I have been watching the discussion for a while now and as nobody seems to
have touched on the core issue I feel compelled to make a few comments.
I think once again Australia is losing its face in the international
community - who are we to condemn rainforest clearing in South America and
Asia if we're destroying 1 ha of native veg per 20 minutes in Qld? It's
disgusting and should have been expected by the Qld gov't when they started
talking about toughening legislation for land clearing.
The southern states have recently been woken up by the release of the
salinity audit, showing an increase in major river's salinity in the next
50-100 years to undrinkable and in many cases totally unusable standards.
This is largely due to large-scale land clearing in the past and
unsustainable farming practices in the present.
Parts of Qld are in the Murray Darling Basin and the current land clearing
will present the next generation with similar impacts. At the moment, these
costs are $400 M a year on a basin-wide scale: infrastructure (buildings,
roads, etc to be repaired due to waterlogging & salinity, in Wagga alone 20
houses have been condemned by salt impacts and many of them are only 10
years old), loss of agricultural production, pumping costs for interception
schemes, loss real estate value, etc. etc). These costs are expected to
increase dramatically, and what's happening in Qld is only making matters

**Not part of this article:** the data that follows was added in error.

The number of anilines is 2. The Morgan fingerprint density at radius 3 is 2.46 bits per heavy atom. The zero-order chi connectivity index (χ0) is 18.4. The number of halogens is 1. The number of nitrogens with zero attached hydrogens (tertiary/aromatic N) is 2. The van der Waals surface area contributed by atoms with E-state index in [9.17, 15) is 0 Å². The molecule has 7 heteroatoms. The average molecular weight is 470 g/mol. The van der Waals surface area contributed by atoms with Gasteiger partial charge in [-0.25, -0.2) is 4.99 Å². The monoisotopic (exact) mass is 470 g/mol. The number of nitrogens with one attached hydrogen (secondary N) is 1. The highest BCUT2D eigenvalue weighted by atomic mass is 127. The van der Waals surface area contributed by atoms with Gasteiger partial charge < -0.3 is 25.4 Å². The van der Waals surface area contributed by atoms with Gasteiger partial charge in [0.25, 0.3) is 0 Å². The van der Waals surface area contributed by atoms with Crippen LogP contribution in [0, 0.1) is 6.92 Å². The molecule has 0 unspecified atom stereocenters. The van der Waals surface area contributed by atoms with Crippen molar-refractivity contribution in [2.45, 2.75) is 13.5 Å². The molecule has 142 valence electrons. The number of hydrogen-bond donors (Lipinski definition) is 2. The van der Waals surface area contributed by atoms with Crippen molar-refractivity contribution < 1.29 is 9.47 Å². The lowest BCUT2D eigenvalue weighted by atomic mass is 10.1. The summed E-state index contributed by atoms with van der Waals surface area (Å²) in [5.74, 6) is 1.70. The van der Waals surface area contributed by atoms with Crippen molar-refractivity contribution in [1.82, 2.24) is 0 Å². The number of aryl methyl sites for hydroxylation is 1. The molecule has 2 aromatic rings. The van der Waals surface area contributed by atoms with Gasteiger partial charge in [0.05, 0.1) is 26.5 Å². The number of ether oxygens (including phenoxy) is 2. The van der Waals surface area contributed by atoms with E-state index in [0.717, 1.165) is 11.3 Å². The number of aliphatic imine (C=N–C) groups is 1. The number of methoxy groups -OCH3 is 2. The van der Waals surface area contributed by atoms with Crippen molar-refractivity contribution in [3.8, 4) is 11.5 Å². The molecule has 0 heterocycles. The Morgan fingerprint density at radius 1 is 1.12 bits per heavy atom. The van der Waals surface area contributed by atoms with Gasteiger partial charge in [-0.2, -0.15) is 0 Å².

As we are moving into the 21st century, this sort of uncontrolled
environmental rape should not be acceptable to anybody, be it because of the
enormous costs it is going to present other people, or be it because of
environmental reasons. It's time the federal government steps in and puts
Qld back in its box.
The farmer on TV referred to the fact that we wouldn't have our daily meals
of cereals, bread, orange juice, beef, milk, whatever, was it not for native
veg clearing to have occurred in the past. Practices that at the time may
have seemed right but have now been proven to do great harm do not justify
Of course we must try to be co-operative with farmers and work towards
sustainable agriculture. But don't tell me they're struggling and we're
sitting behind our computers in our financial security. Many of us are on
contracts and what the future holds no-one knows. The average age of farmers
is just below 50. They may not have had a choice but any younger farmers or
fruitgrowers or whatever did have the choice to go out and do something
else. They can't complain if they're in financial trouble - they could've
gotten themselves a real job.
I'll shut up now. The next thing I'm going to do is email the relevant Qld
ministers but also the relevant Fed ministers.